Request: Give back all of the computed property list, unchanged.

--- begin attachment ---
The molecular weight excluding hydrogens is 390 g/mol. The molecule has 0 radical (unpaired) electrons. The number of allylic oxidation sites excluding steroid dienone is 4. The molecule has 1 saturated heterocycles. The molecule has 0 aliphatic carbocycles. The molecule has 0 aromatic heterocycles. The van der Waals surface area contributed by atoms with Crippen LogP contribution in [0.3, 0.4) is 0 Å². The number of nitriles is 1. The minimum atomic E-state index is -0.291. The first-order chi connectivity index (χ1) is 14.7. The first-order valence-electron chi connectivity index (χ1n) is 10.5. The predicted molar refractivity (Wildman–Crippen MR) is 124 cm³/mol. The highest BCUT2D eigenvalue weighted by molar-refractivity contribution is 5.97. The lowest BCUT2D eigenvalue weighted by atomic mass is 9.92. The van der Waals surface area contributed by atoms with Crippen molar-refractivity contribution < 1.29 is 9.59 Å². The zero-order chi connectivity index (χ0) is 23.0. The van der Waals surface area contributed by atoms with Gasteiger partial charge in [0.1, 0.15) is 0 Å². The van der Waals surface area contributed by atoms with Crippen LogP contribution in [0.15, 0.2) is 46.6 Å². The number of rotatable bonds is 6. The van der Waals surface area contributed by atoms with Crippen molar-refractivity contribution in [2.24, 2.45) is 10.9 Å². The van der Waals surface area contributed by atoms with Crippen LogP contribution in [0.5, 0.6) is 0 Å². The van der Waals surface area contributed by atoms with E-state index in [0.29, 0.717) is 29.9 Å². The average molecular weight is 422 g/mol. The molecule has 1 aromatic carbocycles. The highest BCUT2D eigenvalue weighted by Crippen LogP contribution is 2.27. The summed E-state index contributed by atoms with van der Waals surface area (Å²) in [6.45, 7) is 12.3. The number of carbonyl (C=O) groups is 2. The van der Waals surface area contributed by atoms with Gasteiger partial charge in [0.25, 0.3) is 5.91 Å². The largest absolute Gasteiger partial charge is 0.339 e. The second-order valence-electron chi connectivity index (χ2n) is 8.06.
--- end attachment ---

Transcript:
The molecular weight excluding hydrogens is 390 g/mol. The molecule has 0 radical (unpaired) electrons. The number of allylic oxidation sites excluding steroid dienone is 4. The molecule has 1 saturated heterocycles. The molecule has 0 aliphatic carbocycles. The molecule has 0 aromatic heterocycles. The van der Waals surface area contributed by atoms with Crippen LogP contribution in [0.3, 0.4) is 0 Å². The number of nitriles is 1. The minimum atomic E-state index is -0.291. The first-order chi connectivity index (χ1) is 14.7. The first-order valence-electron chi connectivity index (χ1n) is 10.5. The predicted molar refractivity (Wildman–Crippen MR) is 124 cm³/mol. The highest BCUT2D eigenvalue weighted by molar-refractivity contribution is 5.97. The lowest BCUT2D eigenvalue weighted by atomic mass is 9.92. The van der Waals surface area contributed by atoms with Crippen molar-refractivity contribution < 1.29 is 9.59 Å². The zero-order chi connectivity index (χ0) is 23.0. The van der Waals surface area contributed by atoms with Gasteiger partial charge in [0.1, 0.15) is 0 Å². The van der Waals surface area contributed by atoms with Crippen LogP contribution in [0.15, 0.2) is 46.6 Å². The number of rotatable bonds is 6. The van der Waals surface area contributed by atoms with Crippen molar-refractivity contribution in [2.24, 2.45) is 10.9 Å². The van der Waals surface area contributed by atoms with Crippen LogP contribution in [0.5, 0.6) is 0 Å². The van der Waals surface area contributed by atoms with E-state index in [0.29, 0.717) is 29.9 Å². The average molecular weight is 422 g/mol. The molecule has 1 aromatic carbocycles. The highest BCUT2D eigenvalue weighted by Crippen LogP contribution is 2.27. The summed E-state index contributed by atoms with van der Waals surface area (Å²) in [6.45, 7) is 12.3. The number of carbonyl (C=O) groups is 2. The van der Waals surface area contributed by atoms with Gasteiger partial charge in [0.25, 0.3) is 5.91 Å². The largest absolute Gasteiger partial charge is 0.339 e. The second-order valence-electron chi connectivity index (χ2n) is 8.06.